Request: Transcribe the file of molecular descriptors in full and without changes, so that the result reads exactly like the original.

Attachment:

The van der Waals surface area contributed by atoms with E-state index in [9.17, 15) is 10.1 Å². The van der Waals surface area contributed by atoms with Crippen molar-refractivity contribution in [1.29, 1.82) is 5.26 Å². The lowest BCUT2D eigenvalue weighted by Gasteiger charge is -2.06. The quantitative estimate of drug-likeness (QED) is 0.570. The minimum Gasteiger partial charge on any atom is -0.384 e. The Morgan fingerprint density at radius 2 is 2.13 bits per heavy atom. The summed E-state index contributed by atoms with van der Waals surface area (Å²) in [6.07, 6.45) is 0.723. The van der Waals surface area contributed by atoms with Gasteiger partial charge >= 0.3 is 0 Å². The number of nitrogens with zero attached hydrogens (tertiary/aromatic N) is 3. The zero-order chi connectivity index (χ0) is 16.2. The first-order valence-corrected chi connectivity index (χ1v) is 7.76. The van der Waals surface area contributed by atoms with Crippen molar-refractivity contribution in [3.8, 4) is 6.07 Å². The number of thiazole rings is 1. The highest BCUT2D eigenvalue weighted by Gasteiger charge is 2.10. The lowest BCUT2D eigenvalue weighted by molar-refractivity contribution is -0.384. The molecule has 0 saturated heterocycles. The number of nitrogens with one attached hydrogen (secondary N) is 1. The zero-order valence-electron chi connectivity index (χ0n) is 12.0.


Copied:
The van der Waals surface area contributed by atoms with E-state index in [9.17, 15) is 10.1 Å². The van der Waals surface area contributed by atoms with Crippen molar-refractivity contribution in [1.29, 1.82) is 5.26 Å². The lowest BCUT2D eigenvalue weighted by Gasteiger charge is -2.06. The quantitative estimate of drug-likeness (QED) is 0.570. The minimum Gasteiger partial charge on any atom is -0.384 e. The Morgan fingerprint density at radius 2 is 2.13 bits per heavy atom. The summed E-state index contributed by atoms with van der Waals surface area (Å²) in [6.07, 6.45) is 0.723. The van der Waals surface area contributed by atoms with Gasteiger partial charge >= 0.3 is 0 Å². The number of nitrogens with zero attached hydrogens (tertiary/aromatic N) is 3. The zero-order chi connectivity index (χ0) is 16.2. The first-order valence-corrected chi connectivity index (χ1v) is 7.76. The van der Waals surface area contributed by atoms with Crippen molar-refractivity contribution in [3.8, 4) is 6.07 Å². The number of thiazole rings is 1. The highest BCUT2D eigenvalue weighted by Gasteiger charge is 2.10. The lowest BCUT2D eigenvalue weighted by molar-refractivity contribution is -0.384. The molecule has 0 saturated heterocycles. The number of nitrogens with one attached hydrogen (secondary N) is 1. The zero-order valence-electron chi connectivity index (χ0n) is 12.0.